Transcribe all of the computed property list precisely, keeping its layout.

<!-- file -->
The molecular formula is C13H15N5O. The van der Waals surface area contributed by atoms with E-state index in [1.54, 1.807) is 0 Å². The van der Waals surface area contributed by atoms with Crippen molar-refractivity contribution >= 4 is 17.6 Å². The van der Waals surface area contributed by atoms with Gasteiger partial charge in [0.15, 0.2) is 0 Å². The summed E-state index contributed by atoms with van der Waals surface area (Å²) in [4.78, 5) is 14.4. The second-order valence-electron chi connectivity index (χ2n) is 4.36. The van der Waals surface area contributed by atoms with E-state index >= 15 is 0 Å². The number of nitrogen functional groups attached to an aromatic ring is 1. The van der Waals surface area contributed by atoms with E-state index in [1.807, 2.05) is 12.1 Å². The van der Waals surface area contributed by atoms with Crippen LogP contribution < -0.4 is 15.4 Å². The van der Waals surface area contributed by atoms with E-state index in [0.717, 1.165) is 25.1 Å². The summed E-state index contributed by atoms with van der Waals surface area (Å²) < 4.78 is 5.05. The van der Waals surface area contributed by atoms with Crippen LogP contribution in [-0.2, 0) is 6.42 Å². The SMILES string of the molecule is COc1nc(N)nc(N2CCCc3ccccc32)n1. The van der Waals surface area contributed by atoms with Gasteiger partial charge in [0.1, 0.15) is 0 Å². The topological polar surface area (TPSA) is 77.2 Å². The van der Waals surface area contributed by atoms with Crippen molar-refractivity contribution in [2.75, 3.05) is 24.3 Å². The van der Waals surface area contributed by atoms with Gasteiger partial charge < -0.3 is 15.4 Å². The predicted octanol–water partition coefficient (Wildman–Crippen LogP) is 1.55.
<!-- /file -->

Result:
The molecular formula is C13H15N5O. The van der Waals surface area contributed by atoms with E-state index in [1.54, 1.807) is 0 Å². The van der Waals surface area contributed by atoms with Crippen molar-refractivity contribution >= 4 is 17.6 Å². The van der Waals surface area contributed by atoms with Gasteiger partial charge in [0.15, 0.2) is 0 Å². The summed E-state index contributed by atoms with van der Waals surface area (Å²) in [4.78, 5) is 14.4. The second-order valence-electron chi connectivity index (χ2n) is 4.36. The van der Waals surface area contributed by atoms with E-state index >= 15 is 0 Å². The number of nitrogen functional groups attached to an aromatic ring is 1. The van der Waals surface area contributed by atoms with E-state index in [1.807, 2.05) is 12.1 Å². The van der Waals surface area contributed by atoms with Crippen LogP contribution < -0.4 is 15.4 Å². The van der Waals surface area contributed by atoms with E-state index in [0.717, 1.165) is 25.1 Å². The summed E-state index contributed by atoms with van der Waals surface area (Å²) < 4.78 is 5.05. The van der Waals surface area contributed by atoms with Crippen LogP contribution in [-0.2, 0) is 6.42 Å². The SMILES string of the molecule is COc1nc(N)nc(N2CCCc3ccccc32)n1. The van der Waals surface area contributed by atoms with Gasteiger partial charge in [0.1, 0.15) is 0 Å². The topological polar surface area (TPSA) is 77.2 Å². The van der Waals surface area contributed by atoms with Crippen molar-refractivity contribution in [2.75, 3.05) is 24.3 Å². The van der Waals surface area contributed by atoms with Gasteiger partial charge < -0.3 is 15.4 Å². The predicted octanol–water partition coefficient (Wildman–Crippen LogP) is 1.55.